Revolution 5: This is the version made for the promo film, which has different vocals from the one that appeared on the B-side of “Hey Jude.” They are not especially well-recorded, but have a certain something. Hint: The louder you play this, the better it sounds.

Helter Skelter: In the wee hours of October 17, as John and Paul labored away assembling Number Nine, suddenly there was a crisis: The stereo mix of “Helter Skelter” made back on October 12 had accidentally been erased. After momentarily panicking, they dipped into John’s Magical Pill Pouch and had engineer Ken Scott cue up the individual tracks. Mixing live, with all six hands moving over the faders, they created — in one take — the “Helter Skelter” we know today. They also added backwards vocals, which John had wanted to add to pretty much every song since “Rain.” “In this case.” commented Scott, “it happened to make sense.” Many people point to “Helter Skelter,” with its loud/quiet/loud dynamics, distorted harmonics, and brain-melting climax, as a key influence on “alternative” bands like the Pixies, Sonic Youth, and My Bloody Valentine. And again — the louder the better.

Yer Blues: Hate to sound like the proverbial broken record, but, yeah — turn that shit up.

Everybody’s Got Something to Hide Except Me and My Monkey: The Monkey was Yoko. The Walrus was Paul. Who would win a cage match between a monkey and a walrus?

Why Don’t We Do It in the Road?: No one’s ever definitively answered this question. I guess it’s rhetorical anyway.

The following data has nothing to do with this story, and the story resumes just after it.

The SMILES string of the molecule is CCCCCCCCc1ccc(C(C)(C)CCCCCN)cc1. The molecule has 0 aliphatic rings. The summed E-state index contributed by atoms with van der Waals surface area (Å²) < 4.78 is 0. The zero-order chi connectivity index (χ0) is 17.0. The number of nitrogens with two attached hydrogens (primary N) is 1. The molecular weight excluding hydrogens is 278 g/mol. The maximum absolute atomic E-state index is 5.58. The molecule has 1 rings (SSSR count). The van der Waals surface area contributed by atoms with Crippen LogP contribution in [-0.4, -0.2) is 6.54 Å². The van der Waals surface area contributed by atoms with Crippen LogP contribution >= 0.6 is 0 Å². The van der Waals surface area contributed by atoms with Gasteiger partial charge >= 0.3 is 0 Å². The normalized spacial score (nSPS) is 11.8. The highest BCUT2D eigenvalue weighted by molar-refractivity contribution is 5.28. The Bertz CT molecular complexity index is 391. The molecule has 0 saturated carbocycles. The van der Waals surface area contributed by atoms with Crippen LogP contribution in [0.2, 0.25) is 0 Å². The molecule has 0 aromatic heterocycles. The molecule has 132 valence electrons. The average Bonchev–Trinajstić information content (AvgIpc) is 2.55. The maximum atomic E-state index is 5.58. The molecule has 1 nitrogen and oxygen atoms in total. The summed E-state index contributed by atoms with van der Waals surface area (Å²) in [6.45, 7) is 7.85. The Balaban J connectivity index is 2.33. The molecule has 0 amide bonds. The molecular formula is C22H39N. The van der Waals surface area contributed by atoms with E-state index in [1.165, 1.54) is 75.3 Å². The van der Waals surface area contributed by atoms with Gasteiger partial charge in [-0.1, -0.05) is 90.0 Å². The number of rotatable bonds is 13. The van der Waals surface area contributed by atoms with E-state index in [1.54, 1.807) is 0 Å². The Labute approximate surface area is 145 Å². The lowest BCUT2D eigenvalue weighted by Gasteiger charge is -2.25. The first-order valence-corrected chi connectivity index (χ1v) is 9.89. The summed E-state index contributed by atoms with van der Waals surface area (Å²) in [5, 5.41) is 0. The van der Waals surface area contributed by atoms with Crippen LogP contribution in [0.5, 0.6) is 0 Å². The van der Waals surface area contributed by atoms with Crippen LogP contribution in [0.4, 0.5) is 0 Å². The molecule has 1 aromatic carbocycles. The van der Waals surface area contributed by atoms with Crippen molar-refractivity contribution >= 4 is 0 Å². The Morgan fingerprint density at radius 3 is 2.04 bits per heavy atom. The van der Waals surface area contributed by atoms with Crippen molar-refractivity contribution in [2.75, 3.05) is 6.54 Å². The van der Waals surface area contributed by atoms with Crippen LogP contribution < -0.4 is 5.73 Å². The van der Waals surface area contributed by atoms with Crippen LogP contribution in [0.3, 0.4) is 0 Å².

I’m So Tired: Well, that’s one answer.

Silent Piggies: George was not happy when he returned from the U.S. to find that John and Paul had erased his vocals from this song, but there seems to be no truth to the rumor that he asked the Hells Angels to come to England to beat the crap out of them.

Honey (Wild) Pie: At one point fairly late in the epic mixing session that produced Number Nine, Paul stepped out for an extended smoke break, leaving John to finish Side 3. John opted to cut together what had previously been two separate Paul songs — “Honey Pie” (which he considered too sweet) and “Wild Honey Pie” (too sour) — to try to get something in between. Did he succeed? You be the judge.

What’s the New Mary Jane: After a lengthy and somewhat contentious conversation, John and Paul had decided to omit this from the album. The minute Paul was gone John put it back in, and by the time Paul found out, it was too late to do anything about it.

Revolution 6: Some of these snippets sound like excerpts from a cocktail party in hell. Maybe this should be called “Revolution 666,” hmm?